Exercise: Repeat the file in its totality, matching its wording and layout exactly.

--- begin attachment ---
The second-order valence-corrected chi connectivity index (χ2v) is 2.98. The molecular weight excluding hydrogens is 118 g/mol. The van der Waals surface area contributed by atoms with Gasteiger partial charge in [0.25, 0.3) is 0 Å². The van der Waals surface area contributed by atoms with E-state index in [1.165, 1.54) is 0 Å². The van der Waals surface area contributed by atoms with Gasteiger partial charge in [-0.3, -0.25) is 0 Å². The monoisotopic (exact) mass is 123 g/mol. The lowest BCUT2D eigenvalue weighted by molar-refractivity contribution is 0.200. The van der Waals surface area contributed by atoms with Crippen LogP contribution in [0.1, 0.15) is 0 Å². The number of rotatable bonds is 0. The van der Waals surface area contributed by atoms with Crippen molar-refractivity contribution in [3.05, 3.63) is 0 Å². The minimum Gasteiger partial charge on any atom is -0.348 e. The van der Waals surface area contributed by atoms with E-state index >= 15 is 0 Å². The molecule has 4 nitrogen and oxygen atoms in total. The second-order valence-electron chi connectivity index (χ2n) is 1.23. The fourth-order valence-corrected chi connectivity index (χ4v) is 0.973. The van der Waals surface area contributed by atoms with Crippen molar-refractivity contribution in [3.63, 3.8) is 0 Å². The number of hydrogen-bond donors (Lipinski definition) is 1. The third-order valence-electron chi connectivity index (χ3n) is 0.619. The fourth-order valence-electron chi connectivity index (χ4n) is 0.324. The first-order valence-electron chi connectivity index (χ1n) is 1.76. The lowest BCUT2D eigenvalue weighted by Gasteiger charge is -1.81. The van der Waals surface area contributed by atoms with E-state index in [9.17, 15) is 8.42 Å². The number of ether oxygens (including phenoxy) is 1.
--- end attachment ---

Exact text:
The second-order valence-corrected chi connectivity index (χ2v) is 2.98. The molecular weight excluding hydrogens is 118 g/mol. The van der Waals surface area contributed by atoms with Gasteiger partial charge in [0.25, 0.3) is 0 Å². The van der Waals surface area contributed by atoms with E-state index in [1.165, 1.54) is 0 Å². The van der Waals surface area contributed by atoms with Gasteiger partial charge in [-0.3, -0.25) is 0 Å². The monoisotopic (exact) mass is 123 g/mol. The lowest BCUT2D eigenvalue weighted by molar-refractivity contribution is 0.200. The van der Waals surface area contributed by atoms with Crippen LogP contribution in [0.1, 0.15) is 0 Å². The number of rotatable bonds is 0. The van der Waals surface area contributed by atoms with Crippen molar-refractivity contribution in [3.05, 3.63) is 0 Å². The minimum Gasteiger partial charge on any atom is -0.348 e. The van der Waals surface area contributed by atoms with E-state index >= 15 is 0 Å². The molecule has 4 nitrogen and oxygen atoms in total. The second-order valence-electron chi connectivity index (χ2n) is 1.23. The fourth-order valence-corrected chi connectivity index (χ4v) is 0.973. The van der Waals surface area contributed by atoms with Crippen molar-refractivity contribution in [3.63, 3.8) is 0 Å². The number of hydrogen-bond donors (Lipinski definition) is 1. The third-order valence-electron chi connectivity index (χ3n) is 0.619. The fourth-order valence-electron chi connectivity index (χ4n) is 0.324. The first-order valence-electron chi connectivity index (χ1n) is 1.76. The lowest BCUT2D eigenvalue weighted by Gasteiger charge is -1.81. The van der Waals surface area contributed by atoms with E-state index in [9.17, 15) is 8.42 Å². The number of ether oxygens (including phenoxy) is 1.